Terminology Tuesday – What is Replacement Cost?

Last week we talked about Actual Cash Value, so this week it is only fitting that we talk about the flipside, which is Replacement Cost. Replacement cost is pretty much what it sounds like – the cost to replace your building, house, vehicle, personal property, etc. if it is completely destroyed.

How is the replacement cost calculated? Depending on the item in question, it is calculated in a variety of ways.

For a home or building, the insurance companies in the United States use what is called an MSB (Marshall & Swift/Boeckh) Report. This system calculates the replacement value of your building based on the building characteristics of the current one. Characteristics will include construction type of the exterior of the building, interior wall coverings, floor coverings, bathroom number and quality, kitchen number and quality, and pretty much anything else you can think of! Insurance companies plug in the information to the MSB valuation calculator, and it will calculate what the cost would be to replace your building if it were destroyed.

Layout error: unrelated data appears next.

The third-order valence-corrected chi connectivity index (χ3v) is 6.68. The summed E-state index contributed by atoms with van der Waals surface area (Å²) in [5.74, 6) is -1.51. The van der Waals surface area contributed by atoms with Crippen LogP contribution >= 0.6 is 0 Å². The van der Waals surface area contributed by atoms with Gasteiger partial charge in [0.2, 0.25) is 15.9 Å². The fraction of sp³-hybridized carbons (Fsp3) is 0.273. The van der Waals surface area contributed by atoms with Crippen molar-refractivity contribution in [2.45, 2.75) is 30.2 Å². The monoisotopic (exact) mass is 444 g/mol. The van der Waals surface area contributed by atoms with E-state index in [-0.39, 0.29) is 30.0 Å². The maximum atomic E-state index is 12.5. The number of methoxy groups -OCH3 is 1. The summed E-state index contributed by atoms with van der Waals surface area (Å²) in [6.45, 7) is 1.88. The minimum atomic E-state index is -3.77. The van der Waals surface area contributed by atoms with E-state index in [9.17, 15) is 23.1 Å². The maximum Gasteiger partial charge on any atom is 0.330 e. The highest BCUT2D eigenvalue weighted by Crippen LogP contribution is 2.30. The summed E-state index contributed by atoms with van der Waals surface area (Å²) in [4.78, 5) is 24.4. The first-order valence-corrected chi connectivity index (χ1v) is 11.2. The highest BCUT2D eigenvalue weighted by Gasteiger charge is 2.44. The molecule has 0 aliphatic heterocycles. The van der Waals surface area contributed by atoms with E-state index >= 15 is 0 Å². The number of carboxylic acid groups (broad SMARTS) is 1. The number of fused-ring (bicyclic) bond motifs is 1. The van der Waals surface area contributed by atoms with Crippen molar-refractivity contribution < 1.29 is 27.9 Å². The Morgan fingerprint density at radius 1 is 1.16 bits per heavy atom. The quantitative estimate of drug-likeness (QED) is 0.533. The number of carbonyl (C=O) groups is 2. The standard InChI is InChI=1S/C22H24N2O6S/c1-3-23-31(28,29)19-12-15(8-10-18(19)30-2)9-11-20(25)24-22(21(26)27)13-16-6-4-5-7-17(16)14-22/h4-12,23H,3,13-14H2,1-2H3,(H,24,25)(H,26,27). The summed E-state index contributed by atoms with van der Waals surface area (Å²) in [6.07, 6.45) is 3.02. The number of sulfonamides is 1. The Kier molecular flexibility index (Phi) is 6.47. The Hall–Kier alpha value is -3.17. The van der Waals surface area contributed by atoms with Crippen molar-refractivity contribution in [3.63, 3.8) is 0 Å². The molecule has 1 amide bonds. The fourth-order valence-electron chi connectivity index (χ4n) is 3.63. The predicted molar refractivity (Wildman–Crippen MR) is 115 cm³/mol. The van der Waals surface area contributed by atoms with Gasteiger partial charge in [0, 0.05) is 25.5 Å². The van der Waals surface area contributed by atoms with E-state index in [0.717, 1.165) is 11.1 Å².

For a car or other vehicle, replacement cost is basically what it would cost to buy a new version of the car you own. It is uncommon for insurance companies to offer replacement cost on a vehicle, but it is a possibility. Again, you would only receive the full amount if the car was totaled (whether stolen or destroyed), otherwise, you would receive the amount to repair your car minus the deductible.

Personal property is a little harder to calculate, as you have to have a complete list (or schedule, in insurance terms) of every item lost, then the company will calculate the fair market value to replace those items as new.

If you have questions about Replacement Cost, please feel free to reach out!

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